I find that creative practitioners struggle with Open Source modelling because, ultimately, it requires a mental shift as regards “ownership” of our ideas, and deeply engrained fears about the scarcity economy — and, really, about other people. There is often an underlying hostility bred of exhaustion and desperation that presents itself in the guise of self-preservation, in commonly held practices regarding intellectual property and exploitation of our work.
Which is understandable – but not a permanent condition, I’m happy to report.
Part of the OS’s goal is to show how our fears and common practices are related to an outdated, conditioned, very much culturally specific relationship to money, and to introduce creative practitioners to not only theoretical but also practical alternatives. We saw a huge shift, even if the media downplays it, with self-actualized networks via the Occupy Movement, who continue to have an enormous impact – take Hurricane Sandy relief efforts, for example – and we want to give our audience the tools to make similar shifts happen for themselves and their personal networks. You’ll see links to contemporary public intellectuals like David Graeber and Charles Eisenstein in our editorials, because of the potential utility there.
Money can be understood simply as another form of energy input – something we trade for the ability to work less in other hours of the day, something that can be exchanged for goods or food or other inputs. Nearly all of our choices as creative practitioners – and often the choice of whether or not to participate in creative practice at all – are directly affected by our relationship to money, and our fears surrounding it. There’s often been a real spiritual dampening in the cultural mores regarding the artist as “selfish” or otherwise not “productive” – and it’s incredible to really see from the outside the powerful, illusory, hold of these norms once you’ve escaped this particular rabbit hole (how I spent my last decade, the memoir).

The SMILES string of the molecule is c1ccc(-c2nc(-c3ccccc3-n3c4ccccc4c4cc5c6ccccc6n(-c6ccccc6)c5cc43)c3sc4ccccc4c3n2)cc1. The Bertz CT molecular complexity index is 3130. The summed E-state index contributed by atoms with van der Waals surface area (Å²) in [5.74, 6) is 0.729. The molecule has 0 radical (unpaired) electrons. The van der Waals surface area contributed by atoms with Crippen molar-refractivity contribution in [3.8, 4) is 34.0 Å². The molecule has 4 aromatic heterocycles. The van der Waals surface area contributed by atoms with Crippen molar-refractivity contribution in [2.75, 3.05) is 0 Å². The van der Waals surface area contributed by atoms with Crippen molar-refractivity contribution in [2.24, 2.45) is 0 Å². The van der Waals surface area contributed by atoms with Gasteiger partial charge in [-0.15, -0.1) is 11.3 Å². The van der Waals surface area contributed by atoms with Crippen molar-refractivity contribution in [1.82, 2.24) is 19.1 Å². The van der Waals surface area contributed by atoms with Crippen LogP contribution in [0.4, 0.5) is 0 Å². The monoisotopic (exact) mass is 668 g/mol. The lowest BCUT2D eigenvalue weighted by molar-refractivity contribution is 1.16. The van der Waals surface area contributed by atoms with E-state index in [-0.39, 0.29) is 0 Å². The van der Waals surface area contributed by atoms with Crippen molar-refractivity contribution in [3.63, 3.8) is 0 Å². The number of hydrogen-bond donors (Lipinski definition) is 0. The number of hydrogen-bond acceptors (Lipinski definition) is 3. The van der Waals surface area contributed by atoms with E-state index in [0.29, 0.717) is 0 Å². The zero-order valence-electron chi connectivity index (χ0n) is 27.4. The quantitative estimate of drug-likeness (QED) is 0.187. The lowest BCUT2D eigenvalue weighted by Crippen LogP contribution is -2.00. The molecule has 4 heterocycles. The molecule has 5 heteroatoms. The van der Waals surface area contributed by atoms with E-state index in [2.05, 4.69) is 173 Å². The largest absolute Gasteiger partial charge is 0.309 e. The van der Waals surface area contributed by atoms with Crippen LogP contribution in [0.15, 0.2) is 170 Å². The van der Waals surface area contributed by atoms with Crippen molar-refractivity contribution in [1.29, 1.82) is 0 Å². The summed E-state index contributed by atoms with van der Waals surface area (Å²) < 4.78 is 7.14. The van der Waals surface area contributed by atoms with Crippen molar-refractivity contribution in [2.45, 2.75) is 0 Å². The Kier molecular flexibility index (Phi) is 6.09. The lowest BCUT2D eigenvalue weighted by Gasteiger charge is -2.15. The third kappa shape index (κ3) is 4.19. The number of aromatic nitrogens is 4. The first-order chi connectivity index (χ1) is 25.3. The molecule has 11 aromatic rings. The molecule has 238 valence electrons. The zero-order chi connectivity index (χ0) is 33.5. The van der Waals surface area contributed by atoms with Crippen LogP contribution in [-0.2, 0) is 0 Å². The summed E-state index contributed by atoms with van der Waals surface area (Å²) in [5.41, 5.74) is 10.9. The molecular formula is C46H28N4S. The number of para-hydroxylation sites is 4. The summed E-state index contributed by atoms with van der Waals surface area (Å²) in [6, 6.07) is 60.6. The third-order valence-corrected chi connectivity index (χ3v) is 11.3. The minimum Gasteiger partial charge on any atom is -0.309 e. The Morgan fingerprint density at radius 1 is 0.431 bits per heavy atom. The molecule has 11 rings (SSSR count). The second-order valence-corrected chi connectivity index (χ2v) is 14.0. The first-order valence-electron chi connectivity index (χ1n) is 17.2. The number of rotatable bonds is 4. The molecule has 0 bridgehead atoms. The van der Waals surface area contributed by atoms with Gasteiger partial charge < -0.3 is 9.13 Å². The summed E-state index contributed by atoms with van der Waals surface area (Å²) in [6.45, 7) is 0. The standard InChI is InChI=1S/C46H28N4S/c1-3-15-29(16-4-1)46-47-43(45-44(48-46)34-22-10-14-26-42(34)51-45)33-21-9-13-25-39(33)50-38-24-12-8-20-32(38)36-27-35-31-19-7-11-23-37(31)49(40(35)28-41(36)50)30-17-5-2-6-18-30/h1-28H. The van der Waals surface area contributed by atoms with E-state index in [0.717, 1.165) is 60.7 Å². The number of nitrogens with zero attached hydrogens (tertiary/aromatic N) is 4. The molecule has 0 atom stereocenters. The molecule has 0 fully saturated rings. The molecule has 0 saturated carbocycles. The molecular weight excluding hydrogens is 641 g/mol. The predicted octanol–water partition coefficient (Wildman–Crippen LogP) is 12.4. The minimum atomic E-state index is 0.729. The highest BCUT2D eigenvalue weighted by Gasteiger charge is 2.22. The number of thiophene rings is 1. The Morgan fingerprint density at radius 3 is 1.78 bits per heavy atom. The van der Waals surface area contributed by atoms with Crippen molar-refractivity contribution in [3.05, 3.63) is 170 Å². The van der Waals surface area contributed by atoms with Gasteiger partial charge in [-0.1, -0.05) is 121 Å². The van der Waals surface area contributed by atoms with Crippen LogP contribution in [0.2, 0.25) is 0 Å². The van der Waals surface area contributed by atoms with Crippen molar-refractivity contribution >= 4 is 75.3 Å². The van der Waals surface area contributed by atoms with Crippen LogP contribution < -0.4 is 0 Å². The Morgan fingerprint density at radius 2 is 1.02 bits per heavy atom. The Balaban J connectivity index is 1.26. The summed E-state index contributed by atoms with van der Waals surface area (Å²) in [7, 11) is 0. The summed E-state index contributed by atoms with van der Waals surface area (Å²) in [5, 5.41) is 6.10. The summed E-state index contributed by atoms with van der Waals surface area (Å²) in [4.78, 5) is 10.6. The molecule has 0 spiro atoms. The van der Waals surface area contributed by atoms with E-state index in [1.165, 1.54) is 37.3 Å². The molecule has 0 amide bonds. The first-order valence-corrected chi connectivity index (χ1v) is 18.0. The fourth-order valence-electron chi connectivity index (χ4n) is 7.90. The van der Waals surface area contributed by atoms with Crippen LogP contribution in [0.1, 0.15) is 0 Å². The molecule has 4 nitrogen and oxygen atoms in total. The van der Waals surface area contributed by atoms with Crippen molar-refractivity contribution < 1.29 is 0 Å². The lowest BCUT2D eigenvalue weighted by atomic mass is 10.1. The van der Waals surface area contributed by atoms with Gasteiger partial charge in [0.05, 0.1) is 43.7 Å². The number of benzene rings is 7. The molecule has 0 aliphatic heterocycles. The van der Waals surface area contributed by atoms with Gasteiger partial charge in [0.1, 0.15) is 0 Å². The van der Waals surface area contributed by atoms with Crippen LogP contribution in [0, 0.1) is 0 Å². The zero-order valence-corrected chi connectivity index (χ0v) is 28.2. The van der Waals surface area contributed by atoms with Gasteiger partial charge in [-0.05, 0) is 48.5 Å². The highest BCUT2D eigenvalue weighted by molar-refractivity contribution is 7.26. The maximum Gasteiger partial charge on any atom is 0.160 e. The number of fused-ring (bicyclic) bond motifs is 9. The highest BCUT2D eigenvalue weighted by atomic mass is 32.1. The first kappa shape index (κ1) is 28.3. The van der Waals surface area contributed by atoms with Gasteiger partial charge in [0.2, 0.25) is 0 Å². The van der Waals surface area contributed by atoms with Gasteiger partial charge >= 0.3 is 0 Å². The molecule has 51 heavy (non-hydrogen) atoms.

I’m interested in this as the heart of the matter – the impact on all of our work that a real shift regarding sustainable economic practices and models (as well as a new emotional relationship to art as service) would have is astounding, if you think about it. Once we start feeling like we’re not being irresponsible, but rather quite the opposite, by engaging in this work, then we can start thinking and talking about color and light and language again, like a breath of fresh air.
5) For me, one of the most exciting things about the OS’s web presence as well as its print publications is the wide variety of styles of art, music, and writing that you offer to your readers. Can you say a little bit about how an organisation/publication like the OS can avoid falling into the kind of homogeneity that can result from over-curation or a too-close association with a “scene”?